Some wide receivers can burn defenses with speed. Others can make nearly impossible catches because they possess great hands. And of course there are the tall receivers who can out-leap defensive backs and grab jump balls.
But if there’s one receiver in the NFL today that exemplifies the old “SportsCenter” cliche that “you can’t stop him, you can only hope to contain him,” it’s Larry Fitzgerald of the Arizona Cardinals. He can go down the field, make circus grabs and, at 6 feet 3 inches, it’s hard to find defenders to match up against him.
Which begs the question for the Washington Redskins: How do you stop Fitzgerald in Sunday’s game?
“Obviously, that’s still out there, because he’s still going out here and making plays,” Redskins cornerback Josh Wilson said. “You just got to make sure you stay on top of your game when you’re checking him.”
Wilson’s right about one thing: A fool-proof solution hasn’t been discovered yet.
In seven full pro seasons, Fitzgerald has gone beyond the 1,000-yard mark five times, including during 2008 when he gained 1,431 yards and caught 12 touchdowns. He had three catches for 62 yards in Arizona’s Week 1 win over the Carolina Panthers.
Defensive coordinator Jim Haslett used a safety and cornerback to bracket Hakeem Nicks, the New York Giants’ top receiver, in the Redskins’ victory on Sunday. That’s an option again this week, but even double coverage isn’t guaranteed to stop Fitzgerald because of how he attacks the ball in traffic.
“He doesn’t panic,” Haslett said. “He can go up and get the deep ball. Balls are thrown in a tight window and he goes and gets [them]. He’s fast and he runs great routes. It’s fun to watch him on film. I don’t want to play against him, but he’s fun to watch on film.”
Wilson’s idea to keep Fitzgerald from hurting the Redskins involves just not letting him catch the ball. But that’s easier said than done.
“This guy knows how to play the ball and knows how to snatch it up out of the air,” Wilson said. “It’s definitely a challenge.”
Some defensive backs are put in the unenviable position of trying to defend Fitzgerald on their own. That’s a play-to-play situation, but game-planning to limit Fitzgerald’s impact is a team effort that centers on Arizona quarterback Kevin Kolb.
“The best way to stop a great receiver and a great quarterback is the pass rush,” Redskins safety Oshiomogho Atogwe said. “So I’m going to tell [Brian] Orakpo and [Ryan] Kerrigan and Barry [Cofield] ‘Get after them,’ because if the quarterback can’t get the ball off, [Fitzgerald] can’t make any catches.”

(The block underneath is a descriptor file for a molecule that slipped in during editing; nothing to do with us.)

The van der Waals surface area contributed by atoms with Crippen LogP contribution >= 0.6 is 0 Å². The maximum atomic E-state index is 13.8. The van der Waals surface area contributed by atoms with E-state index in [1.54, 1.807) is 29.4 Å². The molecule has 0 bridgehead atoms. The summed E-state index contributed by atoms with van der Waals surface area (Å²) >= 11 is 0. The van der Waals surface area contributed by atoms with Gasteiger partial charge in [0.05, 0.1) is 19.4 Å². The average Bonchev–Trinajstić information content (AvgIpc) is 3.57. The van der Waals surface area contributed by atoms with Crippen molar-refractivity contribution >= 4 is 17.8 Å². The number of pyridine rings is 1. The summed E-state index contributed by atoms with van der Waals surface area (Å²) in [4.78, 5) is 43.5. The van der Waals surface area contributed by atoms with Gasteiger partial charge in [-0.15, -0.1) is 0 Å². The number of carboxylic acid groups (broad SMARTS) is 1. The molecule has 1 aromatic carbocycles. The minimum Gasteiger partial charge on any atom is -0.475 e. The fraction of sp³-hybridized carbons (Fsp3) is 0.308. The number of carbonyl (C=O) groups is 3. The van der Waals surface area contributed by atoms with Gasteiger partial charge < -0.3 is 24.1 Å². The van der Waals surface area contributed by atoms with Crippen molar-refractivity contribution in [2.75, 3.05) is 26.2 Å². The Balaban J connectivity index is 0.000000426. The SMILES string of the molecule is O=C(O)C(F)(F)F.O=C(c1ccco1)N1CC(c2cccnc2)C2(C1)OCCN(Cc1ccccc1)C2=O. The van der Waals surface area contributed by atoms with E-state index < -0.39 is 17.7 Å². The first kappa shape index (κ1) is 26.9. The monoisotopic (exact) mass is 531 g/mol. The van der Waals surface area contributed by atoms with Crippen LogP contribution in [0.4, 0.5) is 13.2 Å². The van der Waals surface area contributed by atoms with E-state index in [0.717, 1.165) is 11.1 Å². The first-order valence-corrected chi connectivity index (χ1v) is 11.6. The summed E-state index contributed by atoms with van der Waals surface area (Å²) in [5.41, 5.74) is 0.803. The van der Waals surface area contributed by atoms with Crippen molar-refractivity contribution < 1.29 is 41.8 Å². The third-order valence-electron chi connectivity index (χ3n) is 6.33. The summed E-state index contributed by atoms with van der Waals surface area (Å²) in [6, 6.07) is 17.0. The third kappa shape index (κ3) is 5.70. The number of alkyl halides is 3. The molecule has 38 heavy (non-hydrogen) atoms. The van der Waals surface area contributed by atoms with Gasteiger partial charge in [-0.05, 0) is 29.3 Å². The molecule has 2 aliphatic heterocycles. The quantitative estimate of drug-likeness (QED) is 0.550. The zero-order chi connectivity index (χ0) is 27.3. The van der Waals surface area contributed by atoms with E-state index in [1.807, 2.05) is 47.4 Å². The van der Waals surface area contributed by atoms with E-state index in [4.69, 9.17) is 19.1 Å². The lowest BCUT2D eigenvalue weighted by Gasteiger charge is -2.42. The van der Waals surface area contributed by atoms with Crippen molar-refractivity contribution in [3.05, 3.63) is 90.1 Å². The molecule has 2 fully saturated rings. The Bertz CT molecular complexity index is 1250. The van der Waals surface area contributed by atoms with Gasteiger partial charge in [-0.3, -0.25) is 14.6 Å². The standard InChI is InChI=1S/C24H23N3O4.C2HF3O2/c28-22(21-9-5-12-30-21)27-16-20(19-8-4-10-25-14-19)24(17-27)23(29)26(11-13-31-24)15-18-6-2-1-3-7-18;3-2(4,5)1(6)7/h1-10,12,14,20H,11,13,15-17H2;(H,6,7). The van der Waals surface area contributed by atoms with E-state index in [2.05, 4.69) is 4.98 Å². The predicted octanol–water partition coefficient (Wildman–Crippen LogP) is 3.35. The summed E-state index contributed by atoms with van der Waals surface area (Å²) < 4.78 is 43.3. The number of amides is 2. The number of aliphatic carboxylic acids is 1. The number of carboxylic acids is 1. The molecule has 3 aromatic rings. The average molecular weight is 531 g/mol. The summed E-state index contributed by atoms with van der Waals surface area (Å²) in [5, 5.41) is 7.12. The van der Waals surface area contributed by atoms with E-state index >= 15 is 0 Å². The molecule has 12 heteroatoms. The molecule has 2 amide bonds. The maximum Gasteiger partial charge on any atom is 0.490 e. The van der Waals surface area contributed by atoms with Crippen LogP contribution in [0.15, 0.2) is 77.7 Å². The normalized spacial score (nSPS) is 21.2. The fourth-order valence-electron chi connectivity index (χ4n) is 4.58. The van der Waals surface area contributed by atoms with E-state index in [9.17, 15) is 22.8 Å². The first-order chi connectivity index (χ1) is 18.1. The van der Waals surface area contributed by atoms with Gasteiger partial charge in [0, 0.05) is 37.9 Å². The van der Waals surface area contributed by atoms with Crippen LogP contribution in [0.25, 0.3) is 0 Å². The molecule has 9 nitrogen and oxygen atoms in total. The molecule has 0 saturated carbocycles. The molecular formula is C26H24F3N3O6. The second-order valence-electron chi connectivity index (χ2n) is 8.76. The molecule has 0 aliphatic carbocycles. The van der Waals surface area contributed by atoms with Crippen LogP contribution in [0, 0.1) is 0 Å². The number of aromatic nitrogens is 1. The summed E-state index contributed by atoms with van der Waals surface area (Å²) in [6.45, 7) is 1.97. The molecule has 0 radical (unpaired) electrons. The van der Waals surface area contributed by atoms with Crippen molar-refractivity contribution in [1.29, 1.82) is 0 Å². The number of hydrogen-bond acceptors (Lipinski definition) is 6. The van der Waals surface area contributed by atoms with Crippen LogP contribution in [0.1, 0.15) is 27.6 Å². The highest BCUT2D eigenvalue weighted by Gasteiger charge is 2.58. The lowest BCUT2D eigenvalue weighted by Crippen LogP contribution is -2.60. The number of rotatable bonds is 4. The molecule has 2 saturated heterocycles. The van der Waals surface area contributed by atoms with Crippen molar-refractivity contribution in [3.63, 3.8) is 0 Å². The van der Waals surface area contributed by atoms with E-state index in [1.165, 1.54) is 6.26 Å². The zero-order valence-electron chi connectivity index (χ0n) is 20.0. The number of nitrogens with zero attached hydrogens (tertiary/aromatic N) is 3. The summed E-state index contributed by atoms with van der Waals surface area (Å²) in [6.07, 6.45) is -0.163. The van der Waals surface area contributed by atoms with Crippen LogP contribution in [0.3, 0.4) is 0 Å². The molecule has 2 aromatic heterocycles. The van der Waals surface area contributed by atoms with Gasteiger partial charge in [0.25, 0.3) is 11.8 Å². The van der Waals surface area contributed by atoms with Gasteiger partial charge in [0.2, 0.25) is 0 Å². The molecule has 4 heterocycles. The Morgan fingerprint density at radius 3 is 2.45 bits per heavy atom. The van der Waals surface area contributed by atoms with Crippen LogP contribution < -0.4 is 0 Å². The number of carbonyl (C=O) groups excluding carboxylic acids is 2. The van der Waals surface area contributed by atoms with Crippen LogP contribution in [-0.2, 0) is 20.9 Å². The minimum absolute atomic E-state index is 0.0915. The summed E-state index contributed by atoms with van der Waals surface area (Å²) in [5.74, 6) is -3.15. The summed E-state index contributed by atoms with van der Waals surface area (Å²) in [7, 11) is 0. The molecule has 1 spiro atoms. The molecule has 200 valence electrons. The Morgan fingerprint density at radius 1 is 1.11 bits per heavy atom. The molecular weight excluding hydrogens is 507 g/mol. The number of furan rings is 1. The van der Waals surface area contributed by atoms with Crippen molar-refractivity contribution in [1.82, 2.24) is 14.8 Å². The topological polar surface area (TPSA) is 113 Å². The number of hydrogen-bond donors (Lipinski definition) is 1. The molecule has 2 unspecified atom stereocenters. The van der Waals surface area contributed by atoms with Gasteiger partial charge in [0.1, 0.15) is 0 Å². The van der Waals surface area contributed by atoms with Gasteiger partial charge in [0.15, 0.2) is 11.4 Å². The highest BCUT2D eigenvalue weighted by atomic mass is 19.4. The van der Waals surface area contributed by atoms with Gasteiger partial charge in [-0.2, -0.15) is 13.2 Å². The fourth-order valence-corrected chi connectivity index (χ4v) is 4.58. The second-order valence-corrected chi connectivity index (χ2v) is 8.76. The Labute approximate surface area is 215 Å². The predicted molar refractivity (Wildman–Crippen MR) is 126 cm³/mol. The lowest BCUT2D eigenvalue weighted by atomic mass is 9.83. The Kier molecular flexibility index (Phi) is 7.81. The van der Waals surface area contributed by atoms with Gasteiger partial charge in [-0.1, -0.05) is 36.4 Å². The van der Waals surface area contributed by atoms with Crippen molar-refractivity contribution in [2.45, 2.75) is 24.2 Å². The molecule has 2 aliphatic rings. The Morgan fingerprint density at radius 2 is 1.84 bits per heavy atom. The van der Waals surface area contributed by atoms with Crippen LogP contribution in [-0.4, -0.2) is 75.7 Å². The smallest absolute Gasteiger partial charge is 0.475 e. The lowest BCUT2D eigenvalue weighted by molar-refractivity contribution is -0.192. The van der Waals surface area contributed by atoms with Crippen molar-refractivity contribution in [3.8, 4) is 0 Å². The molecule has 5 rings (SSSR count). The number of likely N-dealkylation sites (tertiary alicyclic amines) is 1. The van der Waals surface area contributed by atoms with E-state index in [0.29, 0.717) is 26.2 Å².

Even with Anquan Boldin gone (traded to the Ravens), the Cardinals have receivers like Andre Roberts and Early Doucet and tight end Todd Heap to keep opponents honest.
And the Cardinals — knowing Fitzgerald’s reputation precedes him — move him around a lot, forcing defenses to adjust.
“He’s one of those guys where no matter where he is on the field, it’s good to know where he’s at because he’s their main target, he’s their big-play guy and he’s a phenomenal football player,” Atogwe said. “It’s going to be wise for us and prudent for us to know where he is and take action.”
Kolb presents his own challenges for the Redskins, given that they know the quarterback from his time with the Philadelphia Eagles and only a little bit of what he does in the Cardinals’ system. But Kolb isn’t a Michael Vick-like threat where he’ll beat a team with his legs, so his main target — Fitzgerald — is the focus.
The issue is, even teams that throw blanket coverage or a shutdown corner on Fitzgerald don’t always experience success.
“He’s very explosive at the point of attack, so even when he’s covered, there’s still a very good chance that he’s going to make that play,” Atogwe said. “And we’ve just got to really be on top of our technique and be in the best position possible and doing the things we’ve been coached to limit that.”